: [00:00:01] Welcome to the outcomes rocket podcast where we inspire collaborative thinking, improved outcomes and business success with today’s most successful and inspiring healthcare leaders and influencers. And now your host, Saul Marquez
Saul Marquez: [00:00:19] Outcomes Rocket listeners welcome back once again to the outcomes rocket podcast where we chat with today’s most successful and inspiring healthcare leaders. I want to welcome you to go to outcomesrocket.com/reviews. That’s where you can leave a rating and review for today’s show or any show in particular if you like. Let us now give us some feedback. We’re always looking for ways to make the show more productive to help you improve outcomes and reduce inefficiency. Without further ado I want to introduce our outstanding guest and a good friend of mine. Vincent Keunen, he’s the founder and CEO at Andaman7. They’re focused on using software to improve health care by providing innovative technologies. That’s going to help really bring together the decision making support for the development of drugs as well as decision making support in the hospitals and so I want to introduce you guys to this wonderful man. He’s been founder of several different startups. He’s a serial entrepreneur very passionate healthcare. And so I want to open up the mic to you Vincent to fill in any of the gaps in that introduction that I may have missed. Welcome to the podcast.
Vincent Keunen: [00:01:28] Thank you. It’s so great to talk to you. Yes I’ve been I’m a on engineer and I’ve been in the health sector for 20 years. I’m here in Benjamin Europe. So we did quite a few large scale projects here in Belgium around medical records around the secure exchange of medical information. And yet following problems with health in the family I decided to focus more on this and the months of the project which is both a social goal for patients and that we still need the revenues. It’s been a big project and that’s going to be revenue from the to be so pharma companies from hospitals and other actors in the health sector are.
Saul Marquez: [00:02:13] Fantastic. And and so why did you decide to get into healthcare to begin with.
Vincent Keunen: [00:02:18] Well when I was 18 and I had to decide between engineer oral medicine I finally chose to be a software engineer and buy some kind of we are turned around the life of or was developed for the medical service so connecting the dots as well. Guy you know.
Saul Marquez: [00:02:37] Absolutely. And you know Vincent one of the cool things that I love about just talking to leaders like you is that it’s those philosophical beliefs that you have. And it’s a decision that hey you know what. You could choose one or the other or you could choose both. And you know a lot of times people just say you’ve got to pick one or the other. But the true leaders in health care say you know I don’t have to compromise. I choose both. And you chose both engineering and medicine and kudos to you for doing that.
Vincent Keunen: [00:03:05] Thank you very much.
Saul Marquez: [00:03:07] Absolutely. So tell us Vincent you’ve been through many ventures. You’ve done a lot for health care on the software side for medicine. What do you think every healthcare leader today should be thinking about and how’s Andaman7 addressing this.
Vincent Keunen: [00:03:21] Well I think everybody in the health care should just think about the patients right because that’s the only reason we’re doing all of what we’re doing to give a better health to everybody. And this by the way why the mission we chose Andaman7 so when the article 25 of the Human Rights Declaration which is that everybody has the right to good health and well-being for themselves and their family but I think that should be what everybody is doing it has scare me. On discovering new and drives being on and on caring for patients or being developing tools for doctors and patients which is what we’re doing so and then Andaman7 we decided to build this tool which is free for every patient and it allows it to collect all of the health data on their smartphones. Right. Because the smartphone is the platform on the future. And you can do everything with your smartphone today except your medical information is up there. So that’s the first go. We do we have to collect the data for the patients on the smartphone. And that is free and will always be free. But as the social part of the project but to be sustainable we want to have revenue and the revenues will come from hospitals doing homecare projects continuity of care but also pharma or research institutions that want to develop new drugs and that need to have to reach to the patients especially today with the cost of drugs going up with the cost of healthcare going up. So everybody needs to reduce the cost and the good way to do that is to prove real outcomes from the patients. More and more a lot going on before there is a need to get outcomes from the patients so you hear about terms like Real World Evidence patient reported outcomes. And that’s exactly where we focus. So Andaman wants to be the broker to the patients and we do this with a very strict respect on the private and security you know we been in Europe. So privacy is very important here. And there’s the big G.D.P. are coming up in May of the mixture giving back more power to the patients and to the citizens actually to know where is my data are being used for who is using it who is using it. So yes that’s very privacy minded to with elements of it. There is no medical data stored in the cloud. Everything in the smartphone and all the smartphones of the people you trust. That’s the core of the project out of it.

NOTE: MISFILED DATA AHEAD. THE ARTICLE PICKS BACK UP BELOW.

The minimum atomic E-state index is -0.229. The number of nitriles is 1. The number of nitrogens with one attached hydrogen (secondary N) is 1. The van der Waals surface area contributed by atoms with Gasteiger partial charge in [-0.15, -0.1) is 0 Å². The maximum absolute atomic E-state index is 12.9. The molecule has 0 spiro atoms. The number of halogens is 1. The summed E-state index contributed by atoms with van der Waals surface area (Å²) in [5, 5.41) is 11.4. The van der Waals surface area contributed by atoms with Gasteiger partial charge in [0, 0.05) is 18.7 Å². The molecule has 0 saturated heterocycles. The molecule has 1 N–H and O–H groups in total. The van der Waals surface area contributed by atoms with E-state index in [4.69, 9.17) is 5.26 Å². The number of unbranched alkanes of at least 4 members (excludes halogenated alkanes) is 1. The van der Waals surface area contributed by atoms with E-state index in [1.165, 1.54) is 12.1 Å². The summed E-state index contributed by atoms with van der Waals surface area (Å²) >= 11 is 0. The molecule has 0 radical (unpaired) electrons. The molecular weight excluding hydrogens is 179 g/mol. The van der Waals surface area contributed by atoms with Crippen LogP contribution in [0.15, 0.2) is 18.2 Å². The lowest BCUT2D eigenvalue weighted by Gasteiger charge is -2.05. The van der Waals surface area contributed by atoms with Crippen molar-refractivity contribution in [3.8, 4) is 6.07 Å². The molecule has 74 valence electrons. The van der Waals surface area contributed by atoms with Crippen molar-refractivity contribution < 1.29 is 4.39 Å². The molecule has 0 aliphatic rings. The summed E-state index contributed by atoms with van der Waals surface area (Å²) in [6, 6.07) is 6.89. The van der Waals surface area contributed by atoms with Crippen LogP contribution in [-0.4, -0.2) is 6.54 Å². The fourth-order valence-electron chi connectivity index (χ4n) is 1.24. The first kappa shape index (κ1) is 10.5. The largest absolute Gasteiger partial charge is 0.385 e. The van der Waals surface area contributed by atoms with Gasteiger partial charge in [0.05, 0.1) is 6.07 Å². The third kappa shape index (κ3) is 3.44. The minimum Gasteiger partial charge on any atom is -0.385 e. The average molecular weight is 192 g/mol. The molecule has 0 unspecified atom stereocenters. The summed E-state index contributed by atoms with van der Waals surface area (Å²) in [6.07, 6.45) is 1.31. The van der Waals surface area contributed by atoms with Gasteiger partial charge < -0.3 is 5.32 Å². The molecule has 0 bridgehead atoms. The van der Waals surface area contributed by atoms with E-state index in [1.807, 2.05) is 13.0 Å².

Saul Marquez: [00:05:51] Yeah and there’s you know there’s definitely a big need Vincent for just finding ways to use these devices and health care and had some recent conversations with a couple health systems and the thought here is that innovation in health care is really not only just innovation it’s actually implementation. And so how do the businesses of today and tomorrow like yours implement these smart technologies in a way that is useful and scalable. You know like the things that you’re doing are really interesting. Can you give us an example of how maybe early on you guys have created some outcomes improvement with what you’re doing.